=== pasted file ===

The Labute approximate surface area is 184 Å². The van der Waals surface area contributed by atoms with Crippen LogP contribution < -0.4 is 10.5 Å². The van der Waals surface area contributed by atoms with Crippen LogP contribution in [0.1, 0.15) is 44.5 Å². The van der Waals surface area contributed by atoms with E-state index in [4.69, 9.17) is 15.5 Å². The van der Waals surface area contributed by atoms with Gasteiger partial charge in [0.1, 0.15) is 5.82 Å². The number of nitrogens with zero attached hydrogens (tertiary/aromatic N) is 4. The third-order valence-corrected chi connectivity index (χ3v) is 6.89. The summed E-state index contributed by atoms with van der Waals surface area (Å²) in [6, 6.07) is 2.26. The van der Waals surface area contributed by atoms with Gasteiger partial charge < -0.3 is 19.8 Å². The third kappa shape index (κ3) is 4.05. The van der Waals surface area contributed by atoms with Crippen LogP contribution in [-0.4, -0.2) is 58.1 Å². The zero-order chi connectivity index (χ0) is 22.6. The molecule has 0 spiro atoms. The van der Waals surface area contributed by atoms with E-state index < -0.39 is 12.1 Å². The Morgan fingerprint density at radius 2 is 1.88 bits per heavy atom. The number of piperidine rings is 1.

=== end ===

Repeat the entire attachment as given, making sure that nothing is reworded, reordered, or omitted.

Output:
The Labute approximate surface area is 184 Å². The van der Waals surface area contributed by atoms with Crippen LogP contribution < -0.4 is 10.5 Å². The van der Waals surface area contributed by atoms with Crippen LogP contribution in [0.1, 0.15) is 44.5 Å². The van der Waals surface area contributed by atoms with E-state index in [4.69, 9.17) is 15.5 Å². The van der Waals surface area contributed by atoms with Gasteiger partial charge in [0.1, 0.15) is 5.82 Å². The number of nitrogens with zero attached hydrogens (tertiary/aromatic N) is 4. The third-order valence-corrected chi connectivity index (χ3v) is 6.89. The summed E-state index contributed by atoms with van der Waals surface area (Å²) in [6, 6.07) is 2.26. The van der Waals surface area contributed by atoms with Gasteiger partial charge < -0.3 is 19.8 Å². The third kappa shape index (κ3) is 4.05. The van der Waals surface area contributed by atoms with Crippen LogP contribution in [-0.4, -0.2) is 58.1 Å². The zero-order chi connectivity index (χ0) is 22.6. The molecule has 0 spiro atoms. The van der Waals surface area contributed by atoms with E-state index < -0.39 is 12.1 Å². The Morgan fingerprint density at radius 2 is 1.88 bits per heavy atom. The number of piperidine rings is 1.